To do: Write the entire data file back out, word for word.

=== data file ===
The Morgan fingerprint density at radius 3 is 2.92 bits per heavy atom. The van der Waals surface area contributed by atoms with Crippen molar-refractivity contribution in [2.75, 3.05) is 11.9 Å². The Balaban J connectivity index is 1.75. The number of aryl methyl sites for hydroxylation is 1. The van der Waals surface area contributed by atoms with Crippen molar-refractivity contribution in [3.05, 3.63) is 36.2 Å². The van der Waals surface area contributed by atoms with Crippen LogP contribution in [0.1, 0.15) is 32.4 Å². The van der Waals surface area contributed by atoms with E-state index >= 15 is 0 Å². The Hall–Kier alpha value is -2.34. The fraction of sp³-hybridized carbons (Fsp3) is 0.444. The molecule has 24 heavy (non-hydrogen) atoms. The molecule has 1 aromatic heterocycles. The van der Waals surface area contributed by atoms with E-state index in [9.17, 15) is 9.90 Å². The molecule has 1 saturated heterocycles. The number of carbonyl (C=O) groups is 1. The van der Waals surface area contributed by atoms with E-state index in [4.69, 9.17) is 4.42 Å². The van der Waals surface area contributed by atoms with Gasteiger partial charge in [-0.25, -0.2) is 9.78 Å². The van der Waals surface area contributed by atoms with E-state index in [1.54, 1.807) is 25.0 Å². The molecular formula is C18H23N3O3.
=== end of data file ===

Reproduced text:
The Morgan fingerprint density at radius 3 is 2.92 bits per heavy atom. The van der Waals surface area contributed by atoms with Crippen molar-refractivity contribution in [2.75, 3.05) is 11.9 Å². The Balaban J connectivity index is 1.75. The number of aryl methyl sites for hydroxylation is 1. The van der Waals surface area contributed by atoms with Crippen molar-refractivity contribution in [3.05, 3.63) is 36.2 Å². The van der Waals surface area contributed by atoms with Crippen LogP contribution in [0.1, 0.15) is 32.4 Å². The van der Waals surface area contributed by atoms with E-state index >= 15 is 0 Å². The Hall–Kier alpha value is -2.34. The fraction of sp³-hybridized carbons (Fsp3) is 0.444. The molecule has 24 heavy (non-hydrogen) atoms. The molecule has 1 aromatic heterocycles. The van der Waals surface area contributed by atoms with E-state index in [9.17, 15) is 9.90 Å². The molecule has 1 saturated heterocycles. The number of carbonyl (C=O) groups is 1. The van der Waals surface area contributed by atoms with E-state index in [4.69, 9.17) is 4.42 Å². The van der Waals surface area contributed by atoms with Gasteiger partial charge in [-0.25, -0.2) is 9.78 Å². The van der Waals surface area contributed by atoms with E-state index in [1.54, 1.807) is 25.0 Å². The molecular formula is C18H23N3O3.